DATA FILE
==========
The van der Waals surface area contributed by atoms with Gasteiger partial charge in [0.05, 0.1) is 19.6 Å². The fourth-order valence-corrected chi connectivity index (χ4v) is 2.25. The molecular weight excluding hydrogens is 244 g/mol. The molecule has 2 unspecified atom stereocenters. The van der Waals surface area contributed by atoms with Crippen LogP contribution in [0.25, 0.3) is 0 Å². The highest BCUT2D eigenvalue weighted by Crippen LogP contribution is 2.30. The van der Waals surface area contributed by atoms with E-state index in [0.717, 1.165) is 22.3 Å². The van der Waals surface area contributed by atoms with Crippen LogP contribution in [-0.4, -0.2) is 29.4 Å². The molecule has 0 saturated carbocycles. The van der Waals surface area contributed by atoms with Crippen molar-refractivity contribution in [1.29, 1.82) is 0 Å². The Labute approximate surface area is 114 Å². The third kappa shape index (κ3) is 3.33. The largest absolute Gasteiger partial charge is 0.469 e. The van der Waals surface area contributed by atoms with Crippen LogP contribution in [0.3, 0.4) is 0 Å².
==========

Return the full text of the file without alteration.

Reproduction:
The van der Waals surface area contributed by atoms with Gasteiger partial charge in [0.05, 0.1) is 19.6 Å². The fourth-order valence-corrected chi connectivity index (χ4v) is 2.25. The molecular weight excluding hydrogens is 244 g/mol. The molecule has 2 unspecified atom stereocenters. The van der Waals surface area contributed by atoms with Crippen LogP contribution in [0.25, 0.3) is 0 Å². The highest BCUT2D eigenvalue weighted by Crippen LogP contribution is 2.30. The van der Waals surface area contributed by atoms with E-state index in [0.717, 1.165) is 22.3 Å². The van der Waals surface area contributed by atoms with Crippen LogP contribution in [-0.4, -0.2) is 29.4 Å². The molecule has 0 saturated carbocycles. The van der Waals surface area contributed by atoms with Crippen molar-refractivity contribution in [1.29, 1.82) is 0 Å². The Labute approximate surface area is 114 Å². The third kappa shape index (κ3) is 3.33. The largest absolute Gasteiger partial charge is 0.469 e. The van der Waals surface area contributed by atoms with Crippen LogP contribution in [0.3, 0.4) is 0 Å².